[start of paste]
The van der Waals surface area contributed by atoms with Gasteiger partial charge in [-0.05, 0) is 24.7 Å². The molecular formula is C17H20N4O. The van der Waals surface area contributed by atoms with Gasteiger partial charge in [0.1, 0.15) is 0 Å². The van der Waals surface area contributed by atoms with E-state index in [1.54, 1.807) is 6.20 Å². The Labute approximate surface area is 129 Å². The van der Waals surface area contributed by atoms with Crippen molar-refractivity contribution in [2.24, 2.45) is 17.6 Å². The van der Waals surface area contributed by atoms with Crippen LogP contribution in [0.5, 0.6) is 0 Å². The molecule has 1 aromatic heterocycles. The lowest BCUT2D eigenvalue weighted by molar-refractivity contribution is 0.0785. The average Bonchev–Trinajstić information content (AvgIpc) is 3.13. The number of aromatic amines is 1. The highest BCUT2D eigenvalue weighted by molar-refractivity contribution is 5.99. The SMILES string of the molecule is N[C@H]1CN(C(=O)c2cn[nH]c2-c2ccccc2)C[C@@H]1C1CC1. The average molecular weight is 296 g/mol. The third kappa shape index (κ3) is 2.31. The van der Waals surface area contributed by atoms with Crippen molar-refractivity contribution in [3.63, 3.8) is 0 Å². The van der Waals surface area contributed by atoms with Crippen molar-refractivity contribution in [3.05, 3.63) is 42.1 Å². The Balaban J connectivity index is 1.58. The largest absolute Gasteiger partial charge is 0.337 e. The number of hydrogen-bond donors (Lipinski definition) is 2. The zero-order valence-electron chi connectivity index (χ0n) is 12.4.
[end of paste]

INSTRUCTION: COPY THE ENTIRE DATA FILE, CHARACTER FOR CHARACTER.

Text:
The van der Waals surface area contributed by atoms with Gasteiger partial charge in [-0.05, 0) is 24.7 Å². The molecular formula is C17H20N4O. The van der Waals surface area contributed by atoms with Gasteiger partial charge in [0.1, 0.15) is 0 Å². The van der Waals surface area contributed by atoms with E-state index in [1.54, 1.807) is 6.20 Å². The Labute approximate surface area is 129 Å². The van der Waals surface area contributed by atoms with Crippen molar-refractivity contribution in [2.24, 2.45) is 17.6 Å². The van der Waals surface area contributed by atoms with Crippen LogP contribution in [0.5, 0.6) is 0 Å². The molecule has 1 aromatic heterocycles. The lowest BCUT2D eigenvalue weighted by molar-refractivity contribution is 0.0785. The average Bonchev–Trinajstić information content (AvgIpc) is 3.13. The number of aromatic amines is 1. The highest BCUT2D eigenvalue weighted by molar-refractivity contribution is 5.99. The SMILES string of the molecule is N[C@H]1CN(C(=O)c2cn[nH]c2-c2ccccc2)C[C@@H]1C1CC1. The average molecular weight is 296 g/mol. The third kappa shape index (κ3) is 2.31. The van der Waals surface area contributed by atoms with Crippen molar-refractivity contribution in [3.63, 3.8) is 0 Å². The van der Waals surface area contributed by atoms with Crippen molar-refractivity contribution in [3.05, 3.63) is 42.1 Å². The Balaban J connectivity index is 1.58. The largest absolute Gasteiger partial charge is 0.337 e. The number of hydrogen-bond donors (Lipinski definition) is 2. The zero-order valence-electron chi connectivity index (χ0n) is 12.4.